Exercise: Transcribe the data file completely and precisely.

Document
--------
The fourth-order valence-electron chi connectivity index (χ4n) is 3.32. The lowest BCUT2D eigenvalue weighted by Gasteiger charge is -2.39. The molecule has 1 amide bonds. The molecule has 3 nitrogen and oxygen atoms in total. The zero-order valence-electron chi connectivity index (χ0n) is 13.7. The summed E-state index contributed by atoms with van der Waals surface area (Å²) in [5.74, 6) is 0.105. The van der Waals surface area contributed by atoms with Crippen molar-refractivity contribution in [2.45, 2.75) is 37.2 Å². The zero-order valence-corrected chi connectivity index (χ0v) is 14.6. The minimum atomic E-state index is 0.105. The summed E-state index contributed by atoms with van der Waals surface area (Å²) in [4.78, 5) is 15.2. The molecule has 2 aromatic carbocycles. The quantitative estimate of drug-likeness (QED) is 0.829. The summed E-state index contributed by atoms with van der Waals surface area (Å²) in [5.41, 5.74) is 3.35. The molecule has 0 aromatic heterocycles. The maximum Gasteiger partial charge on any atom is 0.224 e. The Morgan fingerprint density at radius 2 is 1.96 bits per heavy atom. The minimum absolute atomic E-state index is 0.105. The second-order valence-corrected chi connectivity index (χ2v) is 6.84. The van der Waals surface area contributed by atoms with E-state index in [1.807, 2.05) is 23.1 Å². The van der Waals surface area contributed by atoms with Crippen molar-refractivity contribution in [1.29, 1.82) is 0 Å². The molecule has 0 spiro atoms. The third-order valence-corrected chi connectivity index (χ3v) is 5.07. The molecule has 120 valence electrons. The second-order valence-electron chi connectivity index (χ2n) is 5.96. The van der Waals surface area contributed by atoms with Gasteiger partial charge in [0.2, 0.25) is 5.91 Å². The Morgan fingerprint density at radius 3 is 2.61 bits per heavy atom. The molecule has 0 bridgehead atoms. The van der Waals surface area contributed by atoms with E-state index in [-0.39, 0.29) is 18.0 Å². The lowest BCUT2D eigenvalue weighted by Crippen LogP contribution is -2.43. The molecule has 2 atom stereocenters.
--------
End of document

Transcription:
The fourth-order valence-electron chi connectivity index (χ4n) is 3.32. The lowest BCUT2D eigenvalue weighted by Gasteiger charge is -2.39. The molecule has 1 amide bonds. The molecule has 3 nitrogen and oxygen atoms in total. The zero-order valence-electron chi connectivity index (χ0n) is 13.7. The summed E-state index contributed by atoms with van der Waals surface area (Å²) in [5.74, 6) is 0.105. The van der Waals surface area contributed by atoms with Crippen molar-refractivity contribution in [2.45, 2.75) is 37.2 Å². The zero-order valence-corrected chi connectivity index (χ0v) is 14.6. The minimum atomic E-state index is 0.105. The summed E-state index contributed by atoms with van der Waals surface area (Å²) in [4.78, 5) is 15.2. The molecule has 2 aromatic carbocycles. The quantitative estimate of drug-likeness (QED) is 0.829. The summed E-state index contributed by atoms with van der Waals surface area (Å²) in [5.41, 5.74) is 3.35. The molecule has 0 aromatic heterocycles. The maximum Gasteiger partial charge on any atom is 0.224 e. The Morgan fingerprint density at radius 2 is 1.96 bits per heavy atom. The minimum absolute atomic E-state index is 0.105. The second-order valence-corrected chi connectivity index (χ2v) is 6.84. The van der Waals surface area contributed by atoms with E-state index in [1.807, 2.05) is 23.1 Å². The van der Waals surface area contributed by atoms with Crippen molar-refractivity contribution in [1.29, 1.82) is 0 Å². The molecule has 0 spiro atoms. The third-order valence-corrected chi connectivity index (χ3v) is 5.07. The molecule has 120 valence electrons. The second-order valence-electron chi connectivity index (χ2n) is 5.96. The van der Waals surface area contributed by atoms with Gasteiger partial charge in [0.2, 0.25) is 5.91 Å². The Morgan fingerprint density at radius 3 is 2.61 bits per heavy atom. The molecule has 0 bridgehead atoms. The van der Waals surface area contributed by atoms with E-state index in [-0.39, 0.29) is 18.0 Å². The lowest BCUT2D eigenvalue weighted by Crippen LogP contribution is -2.43. The molecule has 2 atom stereocenters.